Electronic waste: A growing, valuable but underutilised resource

The speed of technological progress and a consumption model based on “use and throw” has overwhelmed our capacity to assimilate the electronic waste we produce. This is the conclusion of the latest UN Global E-waste Monitor report, which, like the previous report, again emphasises that e-waste is a growing, valuable but underutilised resource. Therefore, management of this waste will determine whether it plays a leading role in an environmental crisis or whether it becomes the driver of a radical turnaround in our current system of production and consumption.

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According to the United Nations, 53.6 million tonnes of waste electrical and electronic equipment (WEEE) was generated worldwide in 2019. This is the equivalent of 7.3 kg per capita, 21% higher than in 2014, a new all-time high. The figure is estimated to reach 74 million tonnes by 2030, almost double the quantity of five years ago. By region, Asia produces the most e-waste (24.9 million tonnes) but Europe is the continent with the highest figure per capita (16.2 kg).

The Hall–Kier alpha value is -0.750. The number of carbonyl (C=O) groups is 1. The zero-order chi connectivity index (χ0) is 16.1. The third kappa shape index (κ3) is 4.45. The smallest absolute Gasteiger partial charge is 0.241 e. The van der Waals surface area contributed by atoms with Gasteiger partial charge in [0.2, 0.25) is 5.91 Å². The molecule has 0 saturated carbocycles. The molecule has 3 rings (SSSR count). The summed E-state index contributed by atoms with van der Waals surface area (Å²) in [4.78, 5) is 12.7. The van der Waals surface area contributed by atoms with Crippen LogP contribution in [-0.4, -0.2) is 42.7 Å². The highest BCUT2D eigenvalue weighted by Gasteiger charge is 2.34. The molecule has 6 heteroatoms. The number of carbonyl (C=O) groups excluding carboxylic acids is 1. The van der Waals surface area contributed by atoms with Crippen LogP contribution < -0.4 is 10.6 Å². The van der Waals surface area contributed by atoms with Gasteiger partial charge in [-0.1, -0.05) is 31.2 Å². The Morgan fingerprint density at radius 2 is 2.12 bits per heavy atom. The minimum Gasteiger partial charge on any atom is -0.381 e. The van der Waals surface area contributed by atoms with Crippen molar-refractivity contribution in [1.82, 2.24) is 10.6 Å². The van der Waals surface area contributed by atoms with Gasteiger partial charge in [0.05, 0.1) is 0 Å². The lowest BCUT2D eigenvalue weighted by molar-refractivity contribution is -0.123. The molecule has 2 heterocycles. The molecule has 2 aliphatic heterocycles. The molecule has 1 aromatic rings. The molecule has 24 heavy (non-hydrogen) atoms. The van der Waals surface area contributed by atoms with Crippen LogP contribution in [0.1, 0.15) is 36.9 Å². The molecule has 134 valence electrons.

In 2019, just 17.4% of e-waste worldwide was collected and recycled properly, meaning that 44.3 million tonnes of WEEE was landfilled, incinerated or illegally traded and inadequately treated. Europe is the continent with the highest e-waste recycling rate, 42.5% of WEEE produced in 2019. The figure is significantly lower in other continents. Asia has a recycling rate of 11.7%, America and Oceania have rates of 9.4% and 8.8% respectively, while Africa has the lowest rate, just 0.9%.

And this occurs despite the fact that, according to the latest available data, 71% of the world population lives in countries where e-waste is governed by specific legislation, compared to 44% in 2014. However, this percentage of the population lives in just 78 of the 193 countries on the planet, including China and India, two of the world’s most populated countries. The conclusion is that less than half of the countries on our fragile planet have specific legislation in this area.

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José Pérez, CEO at Recyclia

Published in: FuturENVIRO Nº 72 July-September 2020